March May Be Here Like A Lion, But National Grid Is Ready
National Grid is urging customers to prepare for what could be a devastating late-winter storm that is forecasted to affect much of Massachusetts and Rhode Island tomorrow. Meteorologists are calling for as much as two feet of heavy, wet snow, accompanied by high winds to impact the region for much of Tuesday. If this scenario occurs, it could lead to power outages.
National Grid began preparing for the storm over the weekend, developing staffing plans, readying equipment and securing additional crews to help with any service interruptions. Nearly 600 crews will be on hand in Massachusetts and Rhode Island to respond to any outages that occur, including outside crews from as far away as Michigan. They will be supported by hundreds of others responsible for damage assessment, wires down, logistics, materials, dispatching, safety, and a host of other functions that provide critical support to the restoration process.
Employees across both states have been engaging with state and local officials to outline preparations and coordinate response plans so that the restoration can go as quickly and safely as possible.
National Grid’s emergency preparedness team continues to monitor the forecast so plans can be adapted if the scenario changes.
As National Grid prepares for this storm event, customers are urged to take advantage of today’s “calm before the storm” to prepare and take appropriate precautions as outlined below:
- Customers in Massachusetts or Rhode Island who experience an outage should call National Grid at 1-800-465-1212 to expedite restoration.
- Never touch downed power lines, and always assume that any fallen lines are live electricity wires. If you see one, report it immediately to National Grid or your local emergency response organization.
- People who depend on electricity-powered life support equipment, such as a respirator, should let National Grid know. To register as a life support customer, call the company’s New England Customer Service Center at 1-800-322-3223.
- Please drive carefully and use caution when driving near any repair crews working to restore power.
- Be sure to check on elderly family members, neighbors and others who may need assistance during if they lose power.
- Remember, it’s not safe to work in an elevated bucket during periods of increased wind gusts. Our line workers begin restoration work only when conditions are deemed safe.
Electricity & Generator Safety
- If you use a generator to supply power during an outage, be sure to operate it outdoors. Before operating a generator, disconnect from National Grid’s system by shutting off the main breaker located in the electric service panel. Failure to do this could jeopardize the safety of line crews and the public.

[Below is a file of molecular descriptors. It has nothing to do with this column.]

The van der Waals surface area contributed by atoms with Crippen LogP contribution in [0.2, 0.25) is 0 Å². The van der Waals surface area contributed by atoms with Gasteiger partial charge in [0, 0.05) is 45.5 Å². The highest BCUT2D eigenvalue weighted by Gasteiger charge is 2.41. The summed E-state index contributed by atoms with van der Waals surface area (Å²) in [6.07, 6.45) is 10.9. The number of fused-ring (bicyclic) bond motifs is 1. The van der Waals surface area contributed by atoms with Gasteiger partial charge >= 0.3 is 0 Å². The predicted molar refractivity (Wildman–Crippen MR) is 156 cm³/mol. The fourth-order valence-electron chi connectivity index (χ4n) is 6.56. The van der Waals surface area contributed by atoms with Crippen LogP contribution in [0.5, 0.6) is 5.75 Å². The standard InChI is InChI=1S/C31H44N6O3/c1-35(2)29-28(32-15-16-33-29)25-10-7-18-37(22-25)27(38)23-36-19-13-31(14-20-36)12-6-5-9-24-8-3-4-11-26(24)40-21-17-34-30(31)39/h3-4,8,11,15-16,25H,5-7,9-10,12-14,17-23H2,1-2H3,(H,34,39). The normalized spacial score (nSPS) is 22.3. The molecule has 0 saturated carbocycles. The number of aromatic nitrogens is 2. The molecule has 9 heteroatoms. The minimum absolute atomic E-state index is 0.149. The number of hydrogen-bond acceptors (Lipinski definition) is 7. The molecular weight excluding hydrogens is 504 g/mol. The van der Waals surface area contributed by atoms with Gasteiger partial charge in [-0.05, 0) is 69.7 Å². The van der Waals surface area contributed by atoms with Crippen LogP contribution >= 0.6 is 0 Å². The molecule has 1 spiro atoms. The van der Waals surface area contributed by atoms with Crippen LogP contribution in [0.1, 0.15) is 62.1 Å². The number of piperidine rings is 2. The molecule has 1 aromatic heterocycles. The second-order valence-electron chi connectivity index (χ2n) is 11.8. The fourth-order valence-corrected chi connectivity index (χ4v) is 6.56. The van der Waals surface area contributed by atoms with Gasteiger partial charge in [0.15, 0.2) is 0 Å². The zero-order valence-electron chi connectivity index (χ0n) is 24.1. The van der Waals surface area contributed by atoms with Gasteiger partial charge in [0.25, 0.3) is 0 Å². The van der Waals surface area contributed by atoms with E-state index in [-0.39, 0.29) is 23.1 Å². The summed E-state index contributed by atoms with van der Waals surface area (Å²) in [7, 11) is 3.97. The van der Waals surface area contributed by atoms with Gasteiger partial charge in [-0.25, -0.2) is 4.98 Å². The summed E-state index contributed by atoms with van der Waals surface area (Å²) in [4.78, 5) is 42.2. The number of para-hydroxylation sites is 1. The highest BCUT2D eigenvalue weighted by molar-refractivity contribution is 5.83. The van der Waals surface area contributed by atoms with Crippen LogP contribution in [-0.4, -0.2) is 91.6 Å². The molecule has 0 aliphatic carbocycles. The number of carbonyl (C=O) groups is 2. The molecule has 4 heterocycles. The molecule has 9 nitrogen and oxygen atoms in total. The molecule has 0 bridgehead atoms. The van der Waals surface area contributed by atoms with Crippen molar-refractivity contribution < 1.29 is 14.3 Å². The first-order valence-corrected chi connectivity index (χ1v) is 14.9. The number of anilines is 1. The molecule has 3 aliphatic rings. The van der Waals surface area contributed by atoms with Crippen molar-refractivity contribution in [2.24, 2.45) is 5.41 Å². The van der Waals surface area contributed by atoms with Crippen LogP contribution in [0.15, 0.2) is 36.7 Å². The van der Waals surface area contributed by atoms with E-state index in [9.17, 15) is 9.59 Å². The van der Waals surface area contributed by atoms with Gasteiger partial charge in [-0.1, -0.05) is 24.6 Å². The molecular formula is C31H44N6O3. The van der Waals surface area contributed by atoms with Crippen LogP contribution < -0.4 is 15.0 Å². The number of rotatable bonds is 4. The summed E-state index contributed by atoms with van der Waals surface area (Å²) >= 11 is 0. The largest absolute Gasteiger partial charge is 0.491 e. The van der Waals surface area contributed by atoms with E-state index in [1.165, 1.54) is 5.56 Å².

- If you lose power, turn off any appliances that were on when the power went off, but leave one light on so you will know when power is restored.
- The buildup of ice and snow around or over gas meters and vents for natural gas appliances could pose a serious safety risk. Ice and snow falling from a roof can damage gas meters or service connections to customers’ homes or businesses, resulting in a gas leak.
- Ice and snow blocking vents could cause carbon monoxide (CO) to back up into a building and result in carbon monoxide poisoning for those inside. To avoid these dangers, National Grid advises natural gas customers to closely inspect areas around and over gas meters, service hook-ups and vents for ice and snow that could damage equipment or prevent CO from properly venting.
- National Grid advises that you take immediate action anytime you suspect a natural gas leak:
- Get Out – All occupants should leave the house immediately. Do not use the telephone or light switches for any reason.
- Call Us – After leaving the house and reaching a safe environment, call the National Grid 24-hour gas emergency number:
- In Massachusetts: 1-800-233-5325
- In Rhode Island: 1-800-640-1595
- Stay Out – Do not return to your home until National Grid tells you it is safe.
The symptoms of CO poisoning are similar to those of the flu. Depending upon the amount of CO in the air and length of exposure, symptoms may include headaches, weakness, confusion, chest tightness, skin redness, dizziness, nausea, sleepiness, fluttering of the heart or loss of muscle control. If you suspect carbon monoxide is present in your home, go outside immediately and breathe deeply; then call 911. If symptoms are severe, get medical attention.
Stay Connected to National Grid
National Grid provides multiple channels for customers to learn about service issues and interruptions during storms. Customers can follow the storm on their mobile devices by using the National Grid mobile app or texting the word STORM to NGRID (64743). The company provides real time outage information on its Outage Central web site at https://www.nationalgridus.com/outage-central. National Grid also provides storm and restoration updates through Facebook and Twitter.